Financial markets saw mostly mixed performances during the shortened holiday week last week. The S&P 500 fell 0.1%, and the Nasdaq dropped 1.1%, whereas the Dow gained 0.63%.

The rally was led by large-cap stocks, which rose by approximately 0.41%. However, small-cap stocks fell behind, losing about 2.7% for the week.

Foreign stock markets had mixed performances, with developed country stocks gaining 0.4% and emerging markets losing about 0.32%.

Bond yields fell, which caused bond prices to rally. Intermediate-term Treasuries increased by 1.15%, and long-term Treasuries rose by 2.37%. Investment-grade corporate bonds rose by 0.45%, and high-yield (junk) bonds climbed by 0.09%.

Real estate experienced a down week, dropping about 0.78%, whereas commodities overall saw an increase of about 0.69%. Oil emerged as the big winner, with a rise of 5.75%, while gold also increased by 2.02%. These gains were assisted by a 0.5% weakening in the U.S. dollar.



A Peek Under the Hood – This week, I would like to offer a glimpse into our primary stock market risk model and share some insights on recent developments.

When assessing stock market risk, we consider approximately 108 different indicators, each of which can be positive, neutral, or negative at any given moment. The collective output of these indicators determines our overall model.

In particular, I want to discuss the ratio of positive to negative indicators. We can graph this ratio over time and examine how it has evolved. Here’s what that looks like.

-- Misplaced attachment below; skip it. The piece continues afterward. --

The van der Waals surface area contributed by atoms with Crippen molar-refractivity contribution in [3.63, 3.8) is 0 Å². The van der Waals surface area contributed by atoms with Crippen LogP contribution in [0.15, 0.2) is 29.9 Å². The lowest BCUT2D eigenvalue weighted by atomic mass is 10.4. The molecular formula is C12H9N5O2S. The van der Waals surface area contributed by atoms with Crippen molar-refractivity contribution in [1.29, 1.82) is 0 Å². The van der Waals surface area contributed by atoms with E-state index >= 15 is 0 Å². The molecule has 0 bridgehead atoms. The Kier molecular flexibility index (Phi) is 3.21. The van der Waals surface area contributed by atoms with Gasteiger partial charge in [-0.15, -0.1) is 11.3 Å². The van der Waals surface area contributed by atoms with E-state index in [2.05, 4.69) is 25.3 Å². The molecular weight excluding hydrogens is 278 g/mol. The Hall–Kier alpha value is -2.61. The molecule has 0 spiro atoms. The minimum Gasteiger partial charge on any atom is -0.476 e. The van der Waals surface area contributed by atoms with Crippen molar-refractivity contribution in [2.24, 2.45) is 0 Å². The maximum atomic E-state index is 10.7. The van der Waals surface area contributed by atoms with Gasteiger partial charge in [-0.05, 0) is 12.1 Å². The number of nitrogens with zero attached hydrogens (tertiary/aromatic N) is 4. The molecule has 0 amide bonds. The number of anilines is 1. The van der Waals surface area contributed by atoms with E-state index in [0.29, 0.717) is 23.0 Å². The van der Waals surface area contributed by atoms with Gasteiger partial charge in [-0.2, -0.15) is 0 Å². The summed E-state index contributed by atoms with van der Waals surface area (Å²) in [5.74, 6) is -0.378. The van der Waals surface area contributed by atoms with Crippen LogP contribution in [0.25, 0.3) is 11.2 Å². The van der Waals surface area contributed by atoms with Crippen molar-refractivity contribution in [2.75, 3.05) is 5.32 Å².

A ratio of one—the orange line on the chart—means the model has equal numbers of positive and negative indicators. Typically, the ratio is greater than one as the stock market tends to rise over time. However, during major downturns in stock prices, the ratio turns negative.

Last year was one such time. The ratio dropped below 0.5, indicating more than double the number of negative to positive indicators.

Fortunately, though, the ratio has significantly improved in recent months. Over the past three months, the number of positive indicators has increased by 8, and the number of negative indicators has decreased by 13, resulting in a net positive change of 21.



While this improvement is encouraging, there is still much room for further enhancement in the model. The current ratio of positive to negative indicators at 1.05 is relatively low compared to the historical average of 1.67, so it’s advisable to exercise caution.

Nevertheless, investors may take comfort in the recent improvements if they are considering investing more money.


This is intended for informational purposes only and should not be used as the primary basis for an investment decision.  Consult an advisor for your personal situation.

Indices mentioned are unmanaged, do not incur fees, and cannot be invested into directly.

Past performance does not guarantee future results.

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